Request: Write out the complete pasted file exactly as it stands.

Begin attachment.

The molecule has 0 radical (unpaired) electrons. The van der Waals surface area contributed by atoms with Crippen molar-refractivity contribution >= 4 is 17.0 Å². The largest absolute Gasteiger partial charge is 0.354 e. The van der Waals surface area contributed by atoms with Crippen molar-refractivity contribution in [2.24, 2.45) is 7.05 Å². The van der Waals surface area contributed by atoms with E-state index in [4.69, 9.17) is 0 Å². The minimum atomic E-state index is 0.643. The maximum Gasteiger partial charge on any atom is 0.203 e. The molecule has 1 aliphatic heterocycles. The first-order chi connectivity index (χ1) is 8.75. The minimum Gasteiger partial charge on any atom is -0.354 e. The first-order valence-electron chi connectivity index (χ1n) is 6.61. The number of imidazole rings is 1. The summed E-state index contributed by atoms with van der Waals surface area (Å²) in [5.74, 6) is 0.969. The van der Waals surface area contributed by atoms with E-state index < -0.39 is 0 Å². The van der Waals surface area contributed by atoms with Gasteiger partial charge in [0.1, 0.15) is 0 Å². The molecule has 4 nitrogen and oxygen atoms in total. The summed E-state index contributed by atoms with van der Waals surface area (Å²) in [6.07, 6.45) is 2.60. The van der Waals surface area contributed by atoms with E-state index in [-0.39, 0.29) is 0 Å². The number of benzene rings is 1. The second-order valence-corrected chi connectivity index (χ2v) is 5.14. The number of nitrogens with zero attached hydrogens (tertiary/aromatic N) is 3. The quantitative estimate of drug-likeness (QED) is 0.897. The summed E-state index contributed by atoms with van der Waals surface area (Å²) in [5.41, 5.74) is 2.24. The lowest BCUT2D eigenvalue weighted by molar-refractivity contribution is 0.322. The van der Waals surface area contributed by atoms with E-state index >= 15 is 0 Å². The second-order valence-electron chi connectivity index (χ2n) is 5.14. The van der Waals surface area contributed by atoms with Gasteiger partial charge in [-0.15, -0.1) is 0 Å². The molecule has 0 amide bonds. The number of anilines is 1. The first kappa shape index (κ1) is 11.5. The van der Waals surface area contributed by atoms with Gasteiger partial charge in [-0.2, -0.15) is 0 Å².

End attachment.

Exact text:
The molecule has 0 radical (unpaired) electrons. The van der Waals surface area contributed by atoms with Crippen molar-refractivity contribution >= 4 is 17.0 Å². The largest absolute Gasteiger partial charge is 0.354 e. The van der Waals surface area contributed by atoms with Crippen molar-refractivity contribution in [2.24, 2.45) is 7.05 Å². The van der Waals surface area contributed by atoms with E-state index in [4.69, 9.17) is 0 Å². The minimum atomic E-state index is 0.643. The maximum Gasteiger partial charge on any atom is 0.203 e. The molecule has 1 aliphatic heterocycles. The first-order chi connectivity index (χ1) is 8.75. The minimum Gasteiger partial charge on any atom is -0.354 e. The first-order valence-electron chi connectivity index (χ1n) is 6.61. The number of imidazole rings is 1. The summed E-state index contributed by atoms with van der Waals surface area (Å²) in [5.74, 6) is 0.969. The van der Waals surface area contributed by atoms with E-state index < -0.39 is 0 Å². The van der Waals surface area contributed by atoms with Gasteiger partial charge in [0.1, 0.15) is 0 Å². The molecule has 4 nitrogen and oxygen atoms in total. The summed E-state index contributed by atoms with van der Waals surface area (Å²) in [6.07, 6.45) is 2.60. The van der Waals surface area contributed by atoms with E-state index in [-0.39, 0.29) is 0 Å². The number of benzene rings is 1. The second-order valence-corrected chi connectivity index (χ2v) is 5.14. The number of nitrogens with zero attached hydrogens (tertiary/aromatic N) is 3. The quantitative estimate of drug-likeness (QED) is 0.897. The summed E-state index contributed by atoms with van der Waals surface area (Å²) in [5.41, 5.74) is 2.24. The lowest BCUT2D eigenvalue weighted by molar-refractivity contribution is 0.322. The van der Waals surface area contributed by atoms with E-state index >= 15 is 0 Å². The second-order valence-electron chi connectivity index (χ2n) is 5.14. The van der Waals surface area contributed by atoms with Gasteiger partial charge in [-0.15, -0.1) is 0 Å². The molecule has 0 amide bonds. The number of anilines is 1. The first kappa shape index (κ1) is 11.5. The van der Waals surface area contributed by atoms with Gasteiger partial charge in [-0.2, -0.15) is 0 Å².